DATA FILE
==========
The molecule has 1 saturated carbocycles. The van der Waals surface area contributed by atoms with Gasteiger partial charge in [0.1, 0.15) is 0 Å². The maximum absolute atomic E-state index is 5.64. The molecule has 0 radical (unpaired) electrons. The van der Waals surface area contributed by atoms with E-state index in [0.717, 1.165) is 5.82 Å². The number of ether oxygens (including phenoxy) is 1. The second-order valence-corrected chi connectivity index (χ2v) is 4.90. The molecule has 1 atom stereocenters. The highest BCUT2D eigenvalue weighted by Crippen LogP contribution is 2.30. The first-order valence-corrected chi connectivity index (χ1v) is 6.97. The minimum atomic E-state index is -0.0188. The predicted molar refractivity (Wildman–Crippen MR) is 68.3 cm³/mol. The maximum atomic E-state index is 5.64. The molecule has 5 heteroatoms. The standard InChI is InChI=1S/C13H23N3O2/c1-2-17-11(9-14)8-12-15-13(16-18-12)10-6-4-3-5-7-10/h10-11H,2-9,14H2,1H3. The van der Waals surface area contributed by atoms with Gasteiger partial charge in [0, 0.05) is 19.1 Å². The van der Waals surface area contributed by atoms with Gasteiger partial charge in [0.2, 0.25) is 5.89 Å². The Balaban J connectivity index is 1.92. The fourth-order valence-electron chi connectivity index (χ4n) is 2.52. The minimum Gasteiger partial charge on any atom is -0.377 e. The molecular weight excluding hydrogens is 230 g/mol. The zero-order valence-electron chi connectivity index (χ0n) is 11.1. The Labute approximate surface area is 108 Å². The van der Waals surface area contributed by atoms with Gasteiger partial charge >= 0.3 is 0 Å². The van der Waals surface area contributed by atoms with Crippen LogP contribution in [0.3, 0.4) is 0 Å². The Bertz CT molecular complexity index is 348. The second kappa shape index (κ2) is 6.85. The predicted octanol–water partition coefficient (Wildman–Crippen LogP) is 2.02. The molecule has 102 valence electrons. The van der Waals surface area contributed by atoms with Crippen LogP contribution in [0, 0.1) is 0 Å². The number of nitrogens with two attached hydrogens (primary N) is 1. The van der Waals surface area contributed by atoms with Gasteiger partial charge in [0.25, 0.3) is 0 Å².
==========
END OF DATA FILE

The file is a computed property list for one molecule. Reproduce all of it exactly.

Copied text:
The molecule has 1 saturated carbocycles. The van der Waals surface area contributed by atoms with Gasteiger partial charge in [0.1, 0.15) is 0 Å². The maximum absolute atomic E-state index is 5.64. The molecule has 0 radical (unpaired) electrons. The van der Waals surface area contributed by atoms with E-state index in [0.717, 1.165) is 5.82 Å². The number of ether oxygens (including phenoxy) is 1. The second-order valence-corrected chi connectivity index (χ2v) is 4.90. The molecule has 1 atom stereocenters. The highest BCUT2D eigenvalue weighted by Crippen LogP contribution is 2.30. The first-order valence-corrected chi connectivity index (χ1v) is 6.97. The minimum atomic E-state index is -0.0188. The predicted molar refractivity (Wildman–Crippen MR) is 68.3 cm³/mol. The maximum atomic E-state index is 5.64. The molecule has 5 heteroatoms. The standard InChI is InChI=1S/C13H23N3O2/c1-2-17-11(9-14)8-12-15-13(16-18-12)10-6-4-3-5-7-10/h10-11H,2-9,14H2,1H3. The van der Waals surface area contributed by atoms with Gasteiger partial charge in [0, 0.05) is 19.1 Å². The van der Waals surface area contributed by atoms with Gasteiger partial charge in [0.2, 0.25) is 5.89 Å². The Balaban J connectivity index is 1.92. The fourth-order valence-electron chi connectivity index (χ4n) is 2.52. The minimum Gasteiger partial charge on any atom is -0.377 e. The molecular weight excluding hydrogens is 230 g/mol. The zero-order valence-electron chi connectivity index (χ0n) is 11.1. The Labute approximate surface area is 108 Å². The van der Waals surface area contributed by atoms with Gasteiger partial charge >= 0.3 is 0 Å². The van der Waals surface area contributed by atoms with Crippen LogP contribution in [0.3, 0.4) is 0 Å². The Bertz CT molecular complexity index is 348. The second kappa shape index (κ2) is 6.85. The predicted octanol–water partition coefficient (Wildman–Crippen LogP) is 2.02. The molecule has 102 valence electrons. The van der Waals surface area contributed by atoms with Crippen LogP contribution in [0, 0.1) is 0 Å². The number of nitrogens with two attached hydrogens (primary N) is 1. The van der Waals surface area contributed by atoms with Gasteiger partial charge in [0.25, 0.3) is 0 Å².